With summer here, many people indulge in outdoor activities — from walking and hiking to biking, swimming and more. To accompany you on the journey, the chronograph could be the most utilitarian timepiece that also offers nice aesthetic appeal.
Chronographs are watches that track intervals of time. For instance, they can monitor laps around a track, the time it takes to hike a mountain or how many minutes it took you to grill that burger. The amount of time a chronograph can track varies with the watch. Most offer up to 12 hours, 60 minutes and fractions of a second.
Louis Moinet's 1815 chronograph
Up until a couple of years ago, it was believed that Nicolas Rieussec invented the chronograph, which he patented in 1821. However, more recent findings indicate that watchmaker Louis Moinet actually made his version of the chronograph before Rieussec.
In fact, Moinet's device was called a “compteur de tierces" (three-thirds) and was started in 1815 and completed in 1816. It was one of the most accurate watches of its time, measuring events to the 60th of a second via a central seconds hand. The elapsed seconds and minutes are recorded on separate subdials, and the hours on a 24-hour dial. Because Moinet used two pushbuttons to start, stop and reset the central hands, the watch is considered a chronograph (though the term wasn't coined until later).
It was in October of 1821 when French watchmaker Rieussec formally presented his watch with seconds counter to the Academy of Sciences — wherein it was termed a chronograph (time writer). Rieussec's chronograph was developed to measure laps of horse racing and the early versions used ink dots to calculate the duration of events, and often were large clocks encased in table boxes. Here's how it worked: At the beginning of a timed event, the “ink chronograph” was set in motion so that two discs began to turn, one calibrated for 60 elapsed seconds and the other for 30 elapsed minutes. The official timer would press a button each time a competitor crossed the finish line. The action of pressing the button lowered two ink-filled tips onto the enamel discs, where each tip left a droplet of ink. These ink markings on the chronograph’s discs enabled the user to calculate the competitor's finishing time.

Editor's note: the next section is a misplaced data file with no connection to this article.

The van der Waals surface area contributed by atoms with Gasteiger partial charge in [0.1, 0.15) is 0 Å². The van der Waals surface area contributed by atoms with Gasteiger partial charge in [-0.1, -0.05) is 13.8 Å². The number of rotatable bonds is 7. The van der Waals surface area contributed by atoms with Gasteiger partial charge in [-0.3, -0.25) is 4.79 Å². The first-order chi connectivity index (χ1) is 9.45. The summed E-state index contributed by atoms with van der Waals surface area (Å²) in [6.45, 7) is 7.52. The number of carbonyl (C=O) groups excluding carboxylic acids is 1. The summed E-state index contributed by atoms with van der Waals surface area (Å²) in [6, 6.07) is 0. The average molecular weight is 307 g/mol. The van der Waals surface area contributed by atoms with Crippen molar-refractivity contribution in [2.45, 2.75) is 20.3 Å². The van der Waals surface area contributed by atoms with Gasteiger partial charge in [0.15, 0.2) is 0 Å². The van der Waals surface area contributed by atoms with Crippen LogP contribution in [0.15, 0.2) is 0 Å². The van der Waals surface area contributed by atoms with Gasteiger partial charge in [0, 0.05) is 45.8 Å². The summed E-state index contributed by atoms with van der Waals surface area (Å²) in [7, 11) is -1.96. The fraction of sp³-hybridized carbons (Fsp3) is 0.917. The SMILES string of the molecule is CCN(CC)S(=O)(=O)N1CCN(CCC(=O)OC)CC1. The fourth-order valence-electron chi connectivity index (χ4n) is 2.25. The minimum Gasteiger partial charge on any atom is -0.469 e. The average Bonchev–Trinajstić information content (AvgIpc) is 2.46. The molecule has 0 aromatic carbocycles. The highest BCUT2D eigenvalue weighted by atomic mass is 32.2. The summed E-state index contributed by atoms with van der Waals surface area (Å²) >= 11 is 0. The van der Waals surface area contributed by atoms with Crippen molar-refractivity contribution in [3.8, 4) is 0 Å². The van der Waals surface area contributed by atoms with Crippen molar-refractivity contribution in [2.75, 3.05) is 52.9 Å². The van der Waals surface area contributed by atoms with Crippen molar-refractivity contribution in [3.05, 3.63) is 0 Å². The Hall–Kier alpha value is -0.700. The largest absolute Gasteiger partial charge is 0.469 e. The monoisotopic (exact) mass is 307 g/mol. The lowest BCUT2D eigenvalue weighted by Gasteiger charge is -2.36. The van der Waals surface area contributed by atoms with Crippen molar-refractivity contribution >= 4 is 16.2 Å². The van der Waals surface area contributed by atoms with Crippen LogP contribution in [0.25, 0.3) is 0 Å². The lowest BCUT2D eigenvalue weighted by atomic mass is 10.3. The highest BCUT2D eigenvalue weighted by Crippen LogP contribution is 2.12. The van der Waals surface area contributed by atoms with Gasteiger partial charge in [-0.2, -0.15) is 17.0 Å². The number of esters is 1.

Chronograph by Rieussec
We have come a long way since then. Today’s chronograph watches usually have small sundials on the main dial, wherein the hours and minutes are recorded once the start button has been activated. The seconds are usually tracked via a central seconds hand on the main dial. Of course, different brands use different methods of indication, but the concept is all virtually similar.
Because of the sundials on a chronograph, it is one of the more visually attractive watches. However, mechanical chronographs are no easy feat to build. Essentially hundreds of tiny parts are crammed into that tiny diameter on the wrist. And all of those metal gears, wheels, teeth, bridges and more must work together in perfect harmony to track both the ongoing time and the time of the events. Chronographs have either one single mono-pusher, or two pushers located on either side of the crown. Those pushers activate the start, stop and return-to-zero functions.
There are also more complex chronographs, such as Split-Seconds Chronographs (also referred to as Rattrapantes), wherein two hands split, or appears to divide, from one another so that they can act independently and time events with different durations. There are also column-wheel chronographs that have a different configuration of the movement and so engages the mechanisms differently. But we will cover those types of chronographs in another story.